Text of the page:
Published: Fri, April 21, 2017
Global Media | By Meredith Barber

European Union warns Turkey on death penalty 'red line'

European Union warns Turkey on death penalty 'red line'

On Monday, the OSCE said in a statement that an "unlevel playing field" was caused in Turkey in the run up to the referendum on April 16.

Speaking in an interview with broadcaster A Haber, Mr. Erdogan said challenging the results of the referendum was beyond the remit of Turkey's Constitutional Court and the European Court of Human Rights, after Turkey's main opposition vowed to take legal action against what it said were irregularities.

The French government said it would "follow with great care" the global monitors' final report in coming weeks, particularly in relation to a reported last-minute change of rules by the electoral boards to allow ballots that had not been officially stamped.

However, in Turkey's three largest cities - Istanbul, Ankara and Izmir - a majority voted "no".

(AP Photo/Emrah Gurel). A supporter of the "no" vote lights a flare during a protest in Istanbul, against the referendum outcome, Monday, April 17, 2017.

"The referendum is a sovereign affair of the Republic of Turkey".

ANKARA, Turkey (AP) - Turkey's prime minister on Tuesday called on the opposition to respect the result of a referendum that will give sweeping new powers to the office of the president.

The spokesperson for the European Commission, Margaritis Schinas, said the call comes after Turkey rejected worldwide observers' criticism of the referendum on Sunday, in which over 51 per cent of voters supported granting greater powers to President Recep Erdogan.

Opposition parties have promised to challenge the outcome.

According to a statement by his spokesperson, Mr. Buhari said he "believes the referendum showcases the democratic credentials of the country and reflects a willingness of the Turkish people to live together and jointly pursue a better future". His prime minister - whose post is being abolished under the changes - said "rumours of irregularities" were an effort to cast a shadow over the result. The U.S. State Department said it had taken note of the European monitors' concerns and looked forward to a final report, urging the Turkish government to protect the rights and freedoms of all citizens, however they voted.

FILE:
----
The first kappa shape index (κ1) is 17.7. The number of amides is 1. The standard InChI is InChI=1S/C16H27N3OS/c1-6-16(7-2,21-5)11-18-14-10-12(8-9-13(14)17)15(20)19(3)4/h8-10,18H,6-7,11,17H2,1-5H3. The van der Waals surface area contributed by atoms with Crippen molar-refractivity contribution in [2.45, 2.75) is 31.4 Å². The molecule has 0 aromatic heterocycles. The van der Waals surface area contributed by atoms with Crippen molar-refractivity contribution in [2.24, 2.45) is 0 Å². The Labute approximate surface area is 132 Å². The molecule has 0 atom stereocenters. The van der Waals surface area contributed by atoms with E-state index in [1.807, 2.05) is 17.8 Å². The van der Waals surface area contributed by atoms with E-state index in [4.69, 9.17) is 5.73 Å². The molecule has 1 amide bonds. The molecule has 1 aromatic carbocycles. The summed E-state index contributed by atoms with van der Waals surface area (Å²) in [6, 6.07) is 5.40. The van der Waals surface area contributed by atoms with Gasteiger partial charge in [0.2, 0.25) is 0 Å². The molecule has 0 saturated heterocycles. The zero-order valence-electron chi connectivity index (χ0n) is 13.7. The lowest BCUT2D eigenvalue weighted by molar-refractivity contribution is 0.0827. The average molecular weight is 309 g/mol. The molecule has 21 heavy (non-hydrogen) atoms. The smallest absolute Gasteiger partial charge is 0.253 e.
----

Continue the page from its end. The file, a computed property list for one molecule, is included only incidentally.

The Istanbul Bar Association filed a criminal complaint against electoral board head Sadi Guven for "wrongful conduct" and "altering the result of the election".

Opposition parties, the Turkish bar association and the Organisation for Security and Cooperation in Europe monitoring group have said the referendum fell short of global standards.

The changes, most of which are due to come into force after November 2019, are some of the most far-reaching in Turkey since Mustafa Kemal Ataturk established the modern state in 1923 on the ashes of the Ottoman Empire.

Trump also told Erdogan he cared about the friendship between Turkey and the USA, and noted there were important things to do together.

He has told thousands of cheering supporters that worldwide observers who criticised the poll should "know your place".

The European Union has also urged a probe into fraud claims after worldwide observers voiced concerns, although Russian President Vladimir Putin called his Turkish counterpart to offer congratulations.

The two leaders will meet in May, Turkish Foreign Minister Mevlut Cavusoglu said at a press conference carried by CNN Turk on Wednesday.

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